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The Art in Playing the Pedestrian

Rackstraw Downes at work in Manhattan. Credit Rima Yamazaki

For four decades, Mr. Downes, a master of the art of engaging with passing kibitzers, has worked at his version of a city of handsomely arched horizons, eye-catching textures and super-precise detail. He imagines himself as a curious pedestrian as he travels inconspicuously by subway to work with his easel, oils and brushes.

“It’s out of its mind, gone crazy, building higher and higher,” he anxiously notes of how the city has been changing before his eyes. “It gets tighter and tighter.” This tension is reflected in his paintings of swooping highway underpasses dappled with urban detritus, and other images that inspire curiosity about how the city will ever manage its future.

His devotion to painting the tiniest points of reflected light on each car and building window makes people think he paints from photographs, but he doesn’t. Rather, he savors each detail as a kind of signal of individual city dwellers. “Can individualization survive urban density?” is his repeated, pessimistic question about the city.

Other artists pay attention to him for his extensive writings on art history as much as for his painting. The MacArthur Foundation made him a fellow six years ago, citing his polymorphic talents and intertwining of nature and man-made objects as “a unique approach to realism.” Mr. Downes, who began as an abstract painter and found his own way, smiles at that. “Define realism and I’m willing to discuss it.”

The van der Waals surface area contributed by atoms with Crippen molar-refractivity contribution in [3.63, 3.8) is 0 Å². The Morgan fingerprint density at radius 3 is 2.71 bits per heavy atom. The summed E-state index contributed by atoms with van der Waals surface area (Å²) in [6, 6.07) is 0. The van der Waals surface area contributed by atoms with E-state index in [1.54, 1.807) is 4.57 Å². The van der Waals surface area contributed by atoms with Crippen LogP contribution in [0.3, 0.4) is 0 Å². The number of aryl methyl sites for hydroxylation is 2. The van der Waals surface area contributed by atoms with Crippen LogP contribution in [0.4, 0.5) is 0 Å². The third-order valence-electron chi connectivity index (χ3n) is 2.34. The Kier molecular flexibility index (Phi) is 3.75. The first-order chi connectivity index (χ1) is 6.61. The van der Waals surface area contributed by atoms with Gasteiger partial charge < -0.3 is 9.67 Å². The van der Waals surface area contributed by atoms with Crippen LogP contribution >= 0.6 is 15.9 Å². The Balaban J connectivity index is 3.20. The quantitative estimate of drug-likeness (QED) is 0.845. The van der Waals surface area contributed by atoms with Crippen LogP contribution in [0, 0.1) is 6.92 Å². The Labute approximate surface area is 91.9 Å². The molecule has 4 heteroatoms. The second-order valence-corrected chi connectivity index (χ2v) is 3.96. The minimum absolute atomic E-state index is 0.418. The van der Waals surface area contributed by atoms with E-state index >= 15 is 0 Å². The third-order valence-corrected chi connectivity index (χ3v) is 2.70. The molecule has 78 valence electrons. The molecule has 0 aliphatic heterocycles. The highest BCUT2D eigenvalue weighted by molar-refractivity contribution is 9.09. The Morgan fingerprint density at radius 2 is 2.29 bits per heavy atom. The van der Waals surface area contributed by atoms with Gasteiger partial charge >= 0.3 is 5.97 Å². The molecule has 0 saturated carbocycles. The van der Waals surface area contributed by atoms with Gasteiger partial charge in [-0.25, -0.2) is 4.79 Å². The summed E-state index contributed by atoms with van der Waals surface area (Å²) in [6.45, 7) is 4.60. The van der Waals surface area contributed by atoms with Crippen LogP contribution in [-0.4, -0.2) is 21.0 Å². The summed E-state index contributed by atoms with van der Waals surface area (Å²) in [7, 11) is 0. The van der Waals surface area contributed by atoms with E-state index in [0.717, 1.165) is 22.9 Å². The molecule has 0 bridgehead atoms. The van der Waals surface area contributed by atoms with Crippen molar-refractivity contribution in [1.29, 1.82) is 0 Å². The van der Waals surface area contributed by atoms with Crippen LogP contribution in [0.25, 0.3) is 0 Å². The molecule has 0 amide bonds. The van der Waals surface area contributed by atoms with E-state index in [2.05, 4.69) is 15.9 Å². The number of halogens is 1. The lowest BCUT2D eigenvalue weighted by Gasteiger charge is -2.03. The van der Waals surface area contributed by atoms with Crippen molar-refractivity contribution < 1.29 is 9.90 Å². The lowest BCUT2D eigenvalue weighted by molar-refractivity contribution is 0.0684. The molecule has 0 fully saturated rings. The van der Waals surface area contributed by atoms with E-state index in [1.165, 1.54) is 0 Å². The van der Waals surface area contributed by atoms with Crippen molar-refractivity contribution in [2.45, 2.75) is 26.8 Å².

In a few weeks, he heads back to his winter retreat in Texas, where he paints the most rural of landscapes in open country that has little in common with New York except the artist’s patient eye and brush stroke. He regrets there are fewer and fewer “nice, weedy spots to go to in New York to be at peace in the world; every inch is getting used and manicured.”

Still, Rackstraw Downes will be back for more of the city. He appreciates it for supplying his major work this summer — the interior of an office building’s utility room he happened upon downtown. It was stacked three levels high with booming air-conditioners, a sight as fantastic to him as Bruegel’s Tower of Babel. “My God, what a wonderful challenge,” says the artist, grateful for what New York keeps presenting to his eye.